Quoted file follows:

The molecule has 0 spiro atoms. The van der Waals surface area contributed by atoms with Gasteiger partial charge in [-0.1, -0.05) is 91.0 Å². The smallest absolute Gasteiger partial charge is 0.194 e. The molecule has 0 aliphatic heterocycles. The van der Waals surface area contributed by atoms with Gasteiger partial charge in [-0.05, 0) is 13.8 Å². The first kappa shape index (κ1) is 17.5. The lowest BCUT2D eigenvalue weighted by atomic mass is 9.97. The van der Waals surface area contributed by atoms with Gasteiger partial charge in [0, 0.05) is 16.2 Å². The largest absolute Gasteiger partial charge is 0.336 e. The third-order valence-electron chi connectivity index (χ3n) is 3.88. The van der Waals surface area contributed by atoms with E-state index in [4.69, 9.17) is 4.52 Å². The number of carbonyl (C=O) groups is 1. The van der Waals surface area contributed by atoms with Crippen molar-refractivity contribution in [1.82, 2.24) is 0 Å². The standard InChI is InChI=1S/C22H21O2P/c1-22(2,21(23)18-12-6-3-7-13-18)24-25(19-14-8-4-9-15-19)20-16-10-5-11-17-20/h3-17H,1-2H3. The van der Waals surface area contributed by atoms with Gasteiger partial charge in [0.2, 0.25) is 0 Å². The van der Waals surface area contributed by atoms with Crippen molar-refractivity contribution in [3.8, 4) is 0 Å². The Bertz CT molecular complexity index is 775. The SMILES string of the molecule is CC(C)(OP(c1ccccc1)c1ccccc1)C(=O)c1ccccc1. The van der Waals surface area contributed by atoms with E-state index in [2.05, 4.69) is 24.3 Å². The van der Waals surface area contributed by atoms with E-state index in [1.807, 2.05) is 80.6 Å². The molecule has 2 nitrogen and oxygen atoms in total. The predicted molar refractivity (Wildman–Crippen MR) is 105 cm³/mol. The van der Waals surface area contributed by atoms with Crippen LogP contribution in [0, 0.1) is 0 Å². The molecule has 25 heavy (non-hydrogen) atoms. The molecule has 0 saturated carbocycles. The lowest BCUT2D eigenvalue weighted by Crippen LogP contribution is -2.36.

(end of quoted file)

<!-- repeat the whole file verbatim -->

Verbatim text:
The molecule has 0 spiro atoms. The van der Waals surface area contributed by atoms with Gasteiger partial charge in [-0.1, -0.05) is 91.0 Å². The smallest absolute Gasteiger partial charge is 0.194 e. The molecule has 0 aliphatic heterocycles. The van der Waals surface area contributed by atoms with Gasteiger partial charge in [-0.05, 0) is 13.8 Å². The first kappa shape index (κ1) is 17.5. The lowest BCUT2D eigenvalue weighted by atomic mass is 9.97. The van der Waals surface area contributed by atoms with Gasteiger partial charge in [0, 0.05) is 16.2 Å². The largest absolute Gasteiger partial charge is 0.336 e. The third-order valence-electron chi connectivity index (χ3n) is 3.88. The van der Waals surface area contributed by atoms with E-state index in [4.69, 9.17) is 4.52 Å². The number of carbonyl (C=O) groups is 1. The van der Waals surface area contributed by atoms with Crippen molar-refractivity contribution in [1.82, 2.24) is 0 Å². The standard InChI is InChI=1S/C22H21O2P/c1-22(2,21(23)18-12-6-3-7-13-18)24-25(19-14-8-4-9-15-19)20-16-10-5-11-17-20/h3-17H,1-2H3. The van der Waals surface area contributed by atoms with Gasteiger partial charge in [0.2, 0.25) is 0 Å². The van der Waals surface area contributed by atoms with Crippen molar-refractivity contribution in [3.8, 4) is 0 Å². The Bertz CT molecular complexity index is 775. The SMILES string of the molecule is CC(C)(OP(c1ccccc1)c1ccccc1)C(=O)c1ccccc1. The van der Waals surface area contributed by atoms with E-state index in [2.05, 4.69) is 24.3 Å². The van der Waals surface area contributed by atoms with E-state index in [1.807, 2.05) is 80.6 Å². The molecule has 2 nitrogen and oxygen atoms in total. The predicted molar refractivity (Wildman–Crippen MR) is 105 cm³/mol. The van der Waals surface area contributed by atoms with Crippen LogP contribution in [0, 0.1) is 0 Å². The molecule has 25 heavy (non-hydrogen) atoms. The molecule has 0 saturated carbocycles. The lowest BCUT2D eigenvalue weighted by Crippen LogP contribution is -2.36.